We are also very grateful to all those SAKF members who helped us in the months leading up to the competition by taking part in the team training sessions, and also the many supporters who both turned up at the Nippon Budokan in Tokyo; or tuned-in via live video streaming in the early hours of the South African mornings, to cheer the team on. Your support was greatly appreciated and was inspiring!

Lastly, we also thank the Martial Arts Authority of South Africa (MASA) and the South African Sports Confederation & Olympic Committee (SASCOC) for endorsing the SA National team, and for allowing them to proudly fly the South African flag high in Japan.

The 17th WKC will be held in Korea in 2018 and I would like to encourage all SAKF members to take up the challenge to start preparing themselves for more intensive training over the next 3 years. The SAKF will embark on various initiatives to further grow our pool of young Kendo practitioners as well as start investing in grooming a strong female team that can compete at an international level.

I look forward to your support for the next 3 years and beyond, as we prepare to create more history for South African kendo. On behalf of the SAKF and the SA National Team, thank you very much- Domo arigatou gozaimasu.

Yours sincerely

Warren Ho

SAKF President & 2015 WKC16 National Team Captain

Rivonia Kendo Dojo Interdojo Shiai + Grading + National Team Send-Off on 9 May

RKC Interdojo Shiai

The Rivonia Kendo Club invites all SAKF members to their inaugural Shiai Event on the 9th May at the Rivonia Sports Club, 7 Achter Road, Paulshof.

There will be 4 events on the day, each with the following format:

  1. Interdojo Three Person Team Competition (3 hours):
  • Teams to be comprised of three persons with at least one kyu grade per team
  • Maximum 5 teams per dojo
  • Competition will consist of a pool round and then knockouts / semi-finals / finals
  • Each team is to appoint a team captain to manage fighting orders on the day
  • There is a competition entry fee of R120 per team (i.e. R40 per person).
  • There will be some “ronin” teams, so if there are additional members who wish to participate, please let us know.
  1. SA Team versus Ronin 6-Person Team Competition :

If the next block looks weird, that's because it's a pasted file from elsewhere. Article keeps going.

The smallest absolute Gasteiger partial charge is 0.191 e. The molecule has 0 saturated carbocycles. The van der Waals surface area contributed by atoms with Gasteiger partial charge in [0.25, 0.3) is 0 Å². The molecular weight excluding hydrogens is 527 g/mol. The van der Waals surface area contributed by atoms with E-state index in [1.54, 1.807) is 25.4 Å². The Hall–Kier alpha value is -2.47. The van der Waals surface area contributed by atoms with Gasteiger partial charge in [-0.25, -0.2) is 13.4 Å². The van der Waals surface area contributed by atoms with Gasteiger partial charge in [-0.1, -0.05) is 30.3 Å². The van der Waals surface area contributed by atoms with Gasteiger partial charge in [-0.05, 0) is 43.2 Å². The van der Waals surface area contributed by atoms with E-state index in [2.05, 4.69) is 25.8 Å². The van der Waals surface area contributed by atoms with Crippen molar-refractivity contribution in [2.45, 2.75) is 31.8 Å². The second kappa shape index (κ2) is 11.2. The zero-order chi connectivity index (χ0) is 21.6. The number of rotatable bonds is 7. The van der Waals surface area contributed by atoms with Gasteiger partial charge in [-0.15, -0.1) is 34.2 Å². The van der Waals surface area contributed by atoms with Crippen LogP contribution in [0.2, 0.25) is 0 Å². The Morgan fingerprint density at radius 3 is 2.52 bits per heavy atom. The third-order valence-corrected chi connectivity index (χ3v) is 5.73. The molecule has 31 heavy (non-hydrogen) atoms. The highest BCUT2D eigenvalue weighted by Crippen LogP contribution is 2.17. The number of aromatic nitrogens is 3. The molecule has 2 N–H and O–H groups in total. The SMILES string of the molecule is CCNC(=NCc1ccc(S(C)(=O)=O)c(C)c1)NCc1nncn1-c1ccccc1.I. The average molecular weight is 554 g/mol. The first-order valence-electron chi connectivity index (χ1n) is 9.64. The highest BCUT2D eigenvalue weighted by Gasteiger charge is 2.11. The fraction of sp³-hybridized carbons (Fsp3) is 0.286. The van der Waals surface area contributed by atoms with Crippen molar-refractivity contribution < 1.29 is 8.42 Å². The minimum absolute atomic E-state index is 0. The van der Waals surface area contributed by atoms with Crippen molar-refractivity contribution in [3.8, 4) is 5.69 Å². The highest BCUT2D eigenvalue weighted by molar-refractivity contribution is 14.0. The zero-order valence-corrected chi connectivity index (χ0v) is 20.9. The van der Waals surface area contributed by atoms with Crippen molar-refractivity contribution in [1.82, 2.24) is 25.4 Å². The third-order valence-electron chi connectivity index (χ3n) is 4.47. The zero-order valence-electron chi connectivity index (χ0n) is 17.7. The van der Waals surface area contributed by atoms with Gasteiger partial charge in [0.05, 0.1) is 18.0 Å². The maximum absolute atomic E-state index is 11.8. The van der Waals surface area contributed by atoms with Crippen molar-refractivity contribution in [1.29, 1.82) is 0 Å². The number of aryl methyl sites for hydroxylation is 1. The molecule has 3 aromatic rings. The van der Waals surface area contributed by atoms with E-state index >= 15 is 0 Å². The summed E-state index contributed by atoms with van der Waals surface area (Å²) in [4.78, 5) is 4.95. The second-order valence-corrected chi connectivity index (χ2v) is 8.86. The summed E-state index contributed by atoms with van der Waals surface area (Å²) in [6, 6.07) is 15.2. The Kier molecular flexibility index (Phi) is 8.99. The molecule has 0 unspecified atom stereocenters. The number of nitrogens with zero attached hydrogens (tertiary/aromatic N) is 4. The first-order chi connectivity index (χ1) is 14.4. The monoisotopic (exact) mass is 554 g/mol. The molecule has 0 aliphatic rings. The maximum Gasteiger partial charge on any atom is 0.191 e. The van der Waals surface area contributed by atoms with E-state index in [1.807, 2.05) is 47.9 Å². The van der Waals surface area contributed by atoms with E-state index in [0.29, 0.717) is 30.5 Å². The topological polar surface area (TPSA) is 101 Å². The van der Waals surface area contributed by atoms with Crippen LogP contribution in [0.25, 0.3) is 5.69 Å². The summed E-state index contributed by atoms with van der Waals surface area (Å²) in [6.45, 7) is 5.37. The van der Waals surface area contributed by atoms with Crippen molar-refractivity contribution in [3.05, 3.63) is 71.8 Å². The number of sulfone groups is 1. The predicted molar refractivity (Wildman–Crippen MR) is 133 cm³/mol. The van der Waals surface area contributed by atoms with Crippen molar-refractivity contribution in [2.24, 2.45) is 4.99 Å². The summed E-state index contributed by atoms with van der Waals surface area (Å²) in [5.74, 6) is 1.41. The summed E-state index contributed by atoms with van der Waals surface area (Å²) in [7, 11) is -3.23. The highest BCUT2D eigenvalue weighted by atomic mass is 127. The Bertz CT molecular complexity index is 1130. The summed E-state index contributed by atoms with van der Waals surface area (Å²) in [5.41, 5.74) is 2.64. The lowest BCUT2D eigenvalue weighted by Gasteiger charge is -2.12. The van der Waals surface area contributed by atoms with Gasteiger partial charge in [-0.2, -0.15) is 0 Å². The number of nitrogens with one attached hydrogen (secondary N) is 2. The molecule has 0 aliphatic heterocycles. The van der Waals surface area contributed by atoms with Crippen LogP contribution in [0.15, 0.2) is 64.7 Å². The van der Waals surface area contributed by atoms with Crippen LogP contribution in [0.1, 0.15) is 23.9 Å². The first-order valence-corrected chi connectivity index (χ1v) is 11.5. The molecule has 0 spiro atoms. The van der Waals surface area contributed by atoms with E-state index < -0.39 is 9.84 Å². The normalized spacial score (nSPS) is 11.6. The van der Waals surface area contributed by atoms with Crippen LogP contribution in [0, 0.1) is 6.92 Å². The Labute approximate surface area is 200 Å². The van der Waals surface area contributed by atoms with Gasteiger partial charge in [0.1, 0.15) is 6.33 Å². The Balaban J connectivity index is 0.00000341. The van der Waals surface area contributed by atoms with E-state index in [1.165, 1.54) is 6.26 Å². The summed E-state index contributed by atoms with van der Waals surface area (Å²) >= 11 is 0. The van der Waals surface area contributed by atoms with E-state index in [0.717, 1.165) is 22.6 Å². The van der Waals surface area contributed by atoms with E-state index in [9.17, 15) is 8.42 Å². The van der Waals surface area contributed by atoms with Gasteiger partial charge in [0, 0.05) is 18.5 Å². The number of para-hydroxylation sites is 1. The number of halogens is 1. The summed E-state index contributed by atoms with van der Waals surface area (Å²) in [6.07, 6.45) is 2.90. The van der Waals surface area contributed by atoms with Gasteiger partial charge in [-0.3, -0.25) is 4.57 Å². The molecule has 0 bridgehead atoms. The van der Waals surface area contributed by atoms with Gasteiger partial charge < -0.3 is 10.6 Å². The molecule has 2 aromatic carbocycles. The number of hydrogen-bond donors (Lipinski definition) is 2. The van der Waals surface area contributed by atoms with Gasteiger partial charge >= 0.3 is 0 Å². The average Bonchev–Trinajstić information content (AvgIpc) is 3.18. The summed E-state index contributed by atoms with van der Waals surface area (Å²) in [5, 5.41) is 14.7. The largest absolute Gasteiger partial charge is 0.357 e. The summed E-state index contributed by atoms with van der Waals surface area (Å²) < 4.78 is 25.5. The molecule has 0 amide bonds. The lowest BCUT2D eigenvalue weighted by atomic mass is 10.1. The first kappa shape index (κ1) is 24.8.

Slight change in plans for this event.

The SA National Team will take on a 6-person team that will be selected by the members of the SAKF EXCO.

The intention is to give the SA National Team one final team event that will them to prepare for the WKC16.

Members of this Ronin 6-Person team will be selected by the SAKF EXCO and will comprise of SAKF members that are already taking part in the 3-person competition held earlier.  Ther must be at least one female fighter in this team too, as the SA National Team will also have one female.

Good luck to those who are selected!

  1. Kyu and Dan Grading (1h30):
  • Kyu grade competition from 8th Kyu to 1st Kyu
  • Dan grade competition from 1st Dan to 3rd Dan
  1. Farewell for the SA National Team:
  • Drinks in the bar area
  • Snacks will be supplied by Rivonia Kendo Club.


FOR MORE INFO, PLEASE MAIL: info@rivoniakendo.co.za

Mushin Interdojo Results – 11 April 2015

Mushin Kendo Shiai 11 April 2015


Mushin Interdojo Results

The Mushin Interdojo shiai this weekend was an exciting one with just over 40 competitors for all the various competitions!

The results were as follows:

Dan Grade Competition:

1st Place – Brendon Dateling

2nd Place – Carle Joubert

3rd Places – Marcus Hendry & Warren Ho

Fighting Spirit Award – Carle Joubert


Kyu Grade Competition:

1st Place – Richard Dykes

2nd Place – Thabiso Mabokela

3rd Places – Mientjie Nortje & Stephan Schmidt

Fighting Spirit Award – Bryan Ma


Beginner’s Competition:

1st Place – San Kawa Kendo Dojo (Anika Solanski, Mizuki Takeshima, Zayd Gabriel)

2nd Place – Mushin Kendo Dojo (Juan Smit, Dillon Kay, Christiaan Grundling)

Best Beginner of the Day Award – Juan Smit

Congratulations to all the prize winners, but congratulations to all the other competitors for taking part – half the battle is already won by just pitching up!

Also, a huge thank you must go out to all the Mushin Kendo Dojo members who once again, put on a world-class event! You have definitely set the bar very high for all the other dojos to follow!

Lastly, our sincere appreciation to all the shimpans on the day!

With that, hopefully everyone will start preparing for the next Interdojo competition to be held on Saturday, 9 May, and hosted by the Rivonia Kendo Club in Paulshoff, JHB! Details to follow soon!